One curious incident east of my town involved a grassfire that got very close to some friends' properties. One of these friends reported that the authorities thought that a person driving a pickup, who had stopped by an electrical substation, had had a backfire or something, and started the fire. I thought they were reaching. :roll: But it did get me started wondering about the electro-smog idea. What if the electrical substation had enough extra charge surrounding it, and the presence of the truck caused an arc that reached beyond the fenced perimeter of the substation? I think they said the person's truck broke down. They probably pulled out their cell phone while they were stopped by the substation. Does that mean that using a cell phone near a substation can be dangerous under the right conditions?

Or, for cases where fires start in town, often people will respond to the online news stories with comments about a "smart meter" being the cause of the fire. They're wireless, so they're doing WIFI, right? IMHO that's concerning.
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Re: Using oil well casings for grounds for electrical equipm

Unread postby ElecGeekMom » Wed Apr 02, 2014 3:16 pm

I'm still chipping away at this electric earthquake concept.

In the past few days, I have discovered documents online that tell how one of the oil companies decided to try using abandoned oil well casings to ground their electrical equipment out in the field. Also, they are depending less and less on diesel-powered generators, favoring instead to use electric motors. They have installed 5 substations to use for this purpose. They are scattered around the Mississipian formation, which straddles northwestern Oklahoma and southwestern Kansas.

The timeframe for this relatively new practice matches fairly well with the increase in numbers of earthquakes in Oklahoma. I started tracking them in 2009. They started this practice in late 2008.

Can someone tell me if (and how) using 8000-foot-long oil well casings for grounds, usually with the low end sitting in a salt water aquifer, might increase the number of earthquakes in areas where no major faults are located?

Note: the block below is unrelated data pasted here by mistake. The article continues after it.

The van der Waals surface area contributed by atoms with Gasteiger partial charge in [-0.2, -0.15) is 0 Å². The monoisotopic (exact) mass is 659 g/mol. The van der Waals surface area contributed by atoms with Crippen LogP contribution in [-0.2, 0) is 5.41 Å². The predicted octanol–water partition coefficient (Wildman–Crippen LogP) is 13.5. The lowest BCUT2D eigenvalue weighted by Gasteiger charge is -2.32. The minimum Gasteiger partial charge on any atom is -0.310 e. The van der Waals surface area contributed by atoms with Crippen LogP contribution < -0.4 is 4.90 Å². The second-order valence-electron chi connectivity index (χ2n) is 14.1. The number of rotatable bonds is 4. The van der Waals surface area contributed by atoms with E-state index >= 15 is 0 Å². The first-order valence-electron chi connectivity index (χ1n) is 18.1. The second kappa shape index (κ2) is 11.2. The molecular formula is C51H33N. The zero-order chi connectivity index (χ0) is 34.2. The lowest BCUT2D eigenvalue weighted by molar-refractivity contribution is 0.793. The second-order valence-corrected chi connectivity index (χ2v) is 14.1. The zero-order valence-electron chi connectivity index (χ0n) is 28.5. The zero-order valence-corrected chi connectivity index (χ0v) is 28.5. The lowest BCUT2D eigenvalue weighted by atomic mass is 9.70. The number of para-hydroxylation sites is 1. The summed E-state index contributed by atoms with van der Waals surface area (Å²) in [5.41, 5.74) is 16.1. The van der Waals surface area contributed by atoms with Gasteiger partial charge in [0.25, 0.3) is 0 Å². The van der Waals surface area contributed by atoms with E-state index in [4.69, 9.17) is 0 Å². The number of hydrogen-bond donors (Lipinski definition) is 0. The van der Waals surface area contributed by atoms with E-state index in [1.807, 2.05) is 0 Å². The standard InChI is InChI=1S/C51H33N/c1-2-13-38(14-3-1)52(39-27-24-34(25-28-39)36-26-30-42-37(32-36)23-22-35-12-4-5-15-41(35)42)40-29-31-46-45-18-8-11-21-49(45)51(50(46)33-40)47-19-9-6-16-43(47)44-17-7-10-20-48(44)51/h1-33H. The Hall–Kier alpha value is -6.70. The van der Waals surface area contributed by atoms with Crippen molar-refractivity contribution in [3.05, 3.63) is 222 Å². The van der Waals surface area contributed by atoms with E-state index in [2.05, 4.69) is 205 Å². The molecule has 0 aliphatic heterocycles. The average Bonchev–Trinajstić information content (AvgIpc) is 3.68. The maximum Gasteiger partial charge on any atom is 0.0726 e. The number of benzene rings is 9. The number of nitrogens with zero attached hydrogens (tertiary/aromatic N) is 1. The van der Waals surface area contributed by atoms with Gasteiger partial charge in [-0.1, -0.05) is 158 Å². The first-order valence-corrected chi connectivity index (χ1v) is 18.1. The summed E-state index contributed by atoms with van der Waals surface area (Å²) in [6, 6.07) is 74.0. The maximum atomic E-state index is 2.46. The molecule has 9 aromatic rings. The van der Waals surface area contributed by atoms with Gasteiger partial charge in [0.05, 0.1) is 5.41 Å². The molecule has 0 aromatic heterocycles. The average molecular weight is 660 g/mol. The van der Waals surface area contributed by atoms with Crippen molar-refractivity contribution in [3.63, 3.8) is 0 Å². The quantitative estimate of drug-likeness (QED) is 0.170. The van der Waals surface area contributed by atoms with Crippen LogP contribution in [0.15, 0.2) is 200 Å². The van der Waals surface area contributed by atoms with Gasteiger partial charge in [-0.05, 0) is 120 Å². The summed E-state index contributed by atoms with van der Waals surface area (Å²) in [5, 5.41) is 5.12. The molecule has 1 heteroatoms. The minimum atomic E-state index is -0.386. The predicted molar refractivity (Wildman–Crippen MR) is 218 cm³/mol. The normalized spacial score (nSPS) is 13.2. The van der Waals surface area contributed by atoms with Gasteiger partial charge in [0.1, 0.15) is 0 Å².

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Re: Using oil well casings for grounds for electrical equipm

Unread postby CharlesChandler » Wed Apr 02, 2014 4:01 pm

ElecGeekMom wrote:Can someone tell me if (and how) using 8000-foot-long oil well casings for grounds, usually with the low end sitting in a salt water aquifer, might increase the number of earthquakes in areas where no major faults are located?

Crustal deformation due to tidal forces and tectonic pressures results in telluric currents. These currents follow the path of least resistance, and if the current density is sufficient, the currents graduate to plasma discharge channels, which can exert enormous pressures on the surrounding rock. So those 8000-foot-long oil well casings are acting like lightning rods, concentrating currents in the crust.
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Re: Electric Earthquakes

Unread postby ElecGeekMom » Wed Apr 02, 2014 4:06 pm

Thanks, Charles. :-)

I'm curious about which direction the energy flows when they get an earthquake. If they're using the well casing for a ground, does that mean the energy flows downward? But it can flow upward, can't it? :?:
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Re: Electric Earthquakes

Unread postby CharlesChandler » Wed Apr 02, 2014 5:04 pm

ElecGeekMom wrote:I'm curious about which direction the energy flows when they get an earthquake. If they're using the well casing for a ground, does that mean the energy flows downward? But it can flow upward, can't it? :?:

Yes, electric currents driven by tidal forces flow in both directions. At high tide, the crust is uplifted (as much as 55 cm). This relieves pressure on the underlying rock, enabling charge recombination in rock that had been forcibly ionized. Thus the electrons are flowing downward. At low tide, the pressure is restored, forcing the electrons back out of the rock, and there will be an upward flow of electrons. Either way, there will be a current, and as concerns the lateral pressure that this current creates on the rock, it doesn't matter which way it's going. So I think that you have something here.